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Luke’s Use of Matthew, Q, and Papias? Alternative Synoptic Solutions

In the previous post, I noted how a handful of scholars are carving out a middle path between the Two Source and Farrer hypotheses. Does Luke alternate between Mark’s Gospel, Matthew’s Gospel, and a lost third source? Dennis MacDonald’s Two Shipwrecked Gospels: The Logoi of Jesus and Papias’s Exposition of Logia about the Lord adds a twist. In his view, the bishop of Hierapolis Papias referred to Mark’s Gospel and plural translations of Matthew’s Gospel (Eusebius, Ecclesiastical History 3.39.15-16). MacDonald reasons that Papias was attempting to account for the dissimilarity between Matthew and Q by chalking it up to translation differences. He adds that Luke knew Papias’s work, making Papias a fourth source for Luke.

Papias was writing in the first quarter of the second century; many scholars date him on the earlier end of this time frame (see Robert Yarbrough’s article). His work survives in fragments quoted in other writers and some exhibit parallels with Luke-Acts such as the concern for tradition handed down and for orderly composition (Luke 1:1-4), the activities of Justus Barsabas and Philip’s prophetic daughters (Acts 1:23; 21:8-9), the death of Judas (Acts 1:18), the woman accused of sins before the Lord (Luke 7:36-50), the death of James and John (Mark 10:39; Acts 12:1-2), and the connection of John Mark and Peter (Acts 12:12). When I was wrestling with how to relate the data about John Mark in the book of Acts to other references to Mark in the New Testament and Papias, MacDonald graciously sent me an advanced preview of his book. The question is whether Luke was dependent on Papias, Papias was dependent on Luke, or both were near contemporaries drawing on shared oral traditions (I take the last view in my article).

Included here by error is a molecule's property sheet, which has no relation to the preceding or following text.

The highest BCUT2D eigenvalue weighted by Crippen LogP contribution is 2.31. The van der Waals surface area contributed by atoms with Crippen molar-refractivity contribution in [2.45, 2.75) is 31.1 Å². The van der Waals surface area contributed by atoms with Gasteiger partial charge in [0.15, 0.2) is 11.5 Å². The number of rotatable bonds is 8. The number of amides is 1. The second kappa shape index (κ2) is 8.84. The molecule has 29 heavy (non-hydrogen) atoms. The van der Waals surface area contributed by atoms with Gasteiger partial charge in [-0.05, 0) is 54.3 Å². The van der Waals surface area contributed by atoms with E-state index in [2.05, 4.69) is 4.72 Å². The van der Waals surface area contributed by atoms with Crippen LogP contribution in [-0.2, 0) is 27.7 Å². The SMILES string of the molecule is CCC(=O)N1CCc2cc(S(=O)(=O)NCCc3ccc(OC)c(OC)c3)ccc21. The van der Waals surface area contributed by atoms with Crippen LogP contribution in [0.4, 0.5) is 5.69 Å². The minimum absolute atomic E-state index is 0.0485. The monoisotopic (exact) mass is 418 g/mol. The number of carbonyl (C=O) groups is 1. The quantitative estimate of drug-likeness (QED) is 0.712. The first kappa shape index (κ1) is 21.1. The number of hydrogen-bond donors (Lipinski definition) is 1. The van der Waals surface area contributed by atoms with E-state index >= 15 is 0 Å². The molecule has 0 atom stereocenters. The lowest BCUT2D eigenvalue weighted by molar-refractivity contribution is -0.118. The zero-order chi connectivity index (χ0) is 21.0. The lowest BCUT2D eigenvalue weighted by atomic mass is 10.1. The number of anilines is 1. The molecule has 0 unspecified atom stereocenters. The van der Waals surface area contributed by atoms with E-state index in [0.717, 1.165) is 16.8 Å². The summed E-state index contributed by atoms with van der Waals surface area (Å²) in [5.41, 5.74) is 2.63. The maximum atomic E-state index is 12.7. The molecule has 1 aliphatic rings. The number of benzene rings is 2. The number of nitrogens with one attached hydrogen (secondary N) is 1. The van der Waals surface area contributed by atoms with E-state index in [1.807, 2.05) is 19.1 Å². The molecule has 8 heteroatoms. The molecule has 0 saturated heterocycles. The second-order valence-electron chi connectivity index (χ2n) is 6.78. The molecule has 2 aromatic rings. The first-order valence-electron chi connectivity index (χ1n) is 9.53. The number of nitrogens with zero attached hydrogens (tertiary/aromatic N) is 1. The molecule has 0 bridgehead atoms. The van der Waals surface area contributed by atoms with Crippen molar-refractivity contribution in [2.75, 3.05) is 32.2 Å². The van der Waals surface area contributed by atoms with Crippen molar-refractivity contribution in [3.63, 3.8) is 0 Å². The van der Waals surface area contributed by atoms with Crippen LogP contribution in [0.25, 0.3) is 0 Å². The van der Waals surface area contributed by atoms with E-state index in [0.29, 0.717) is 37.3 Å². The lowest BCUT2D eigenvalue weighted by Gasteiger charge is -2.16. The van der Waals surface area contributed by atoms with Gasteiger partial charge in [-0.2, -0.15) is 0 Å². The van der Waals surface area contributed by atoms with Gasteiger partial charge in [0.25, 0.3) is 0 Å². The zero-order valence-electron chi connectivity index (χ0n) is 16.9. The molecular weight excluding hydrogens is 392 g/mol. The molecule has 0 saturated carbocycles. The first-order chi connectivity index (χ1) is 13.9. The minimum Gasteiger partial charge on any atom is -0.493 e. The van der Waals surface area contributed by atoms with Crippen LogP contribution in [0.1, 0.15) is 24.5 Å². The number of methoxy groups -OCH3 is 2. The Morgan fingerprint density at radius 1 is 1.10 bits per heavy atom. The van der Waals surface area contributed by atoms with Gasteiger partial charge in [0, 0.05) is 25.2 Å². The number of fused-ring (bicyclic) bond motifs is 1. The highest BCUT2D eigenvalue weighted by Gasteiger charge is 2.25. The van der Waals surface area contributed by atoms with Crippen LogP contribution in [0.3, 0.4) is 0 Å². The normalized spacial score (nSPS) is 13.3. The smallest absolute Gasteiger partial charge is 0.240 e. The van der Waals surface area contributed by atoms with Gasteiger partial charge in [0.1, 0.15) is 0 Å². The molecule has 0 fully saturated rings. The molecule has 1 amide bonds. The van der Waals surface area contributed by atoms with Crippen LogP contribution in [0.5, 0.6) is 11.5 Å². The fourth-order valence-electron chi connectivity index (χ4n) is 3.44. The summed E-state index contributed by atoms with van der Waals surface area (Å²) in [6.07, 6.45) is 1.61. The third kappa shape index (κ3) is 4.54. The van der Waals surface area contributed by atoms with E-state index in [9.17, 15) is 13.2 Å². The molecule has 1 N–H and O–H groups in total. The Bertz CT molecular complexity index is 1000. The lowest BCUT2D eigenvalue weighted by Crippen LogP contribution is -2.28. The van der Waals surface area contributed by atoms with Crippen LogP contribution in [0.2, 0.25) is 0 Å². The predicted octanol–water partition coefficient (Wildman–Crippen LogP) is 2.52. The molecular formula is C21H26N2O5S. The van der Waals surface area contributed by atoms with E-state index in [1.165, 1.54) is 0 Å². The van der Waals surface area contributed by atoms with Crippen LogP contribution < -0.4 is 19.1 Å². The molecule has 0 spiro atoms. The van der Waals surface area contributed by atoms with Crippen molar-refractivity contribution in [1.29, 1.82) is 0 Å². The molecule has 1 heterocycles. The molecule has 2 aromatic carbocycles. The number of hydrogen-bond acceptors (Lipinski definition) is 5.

If you are interested further in MacDonald’s interpretation of Papias, his case for dating Luke-Acts later than Papias, or the criteria he offers for reconstructing a Q source after conceding Luke’s use of Matthew, here are some resources. Someone set up a Wikipedia page to discuss MacDonald’s proposal. His monograph has been critically reviewed by James McGrath and John Kloppenborg in the Review of Biblical Literature (regrettably unavailable to non-members). Finally, Martin C. Arno has written “A Critical Review of MacDonald’s Two Shipwrecked GospelsASE 31.2 (2014):41-62. Check these out and see whether you think MacDonald’s new theory will sink or swim.

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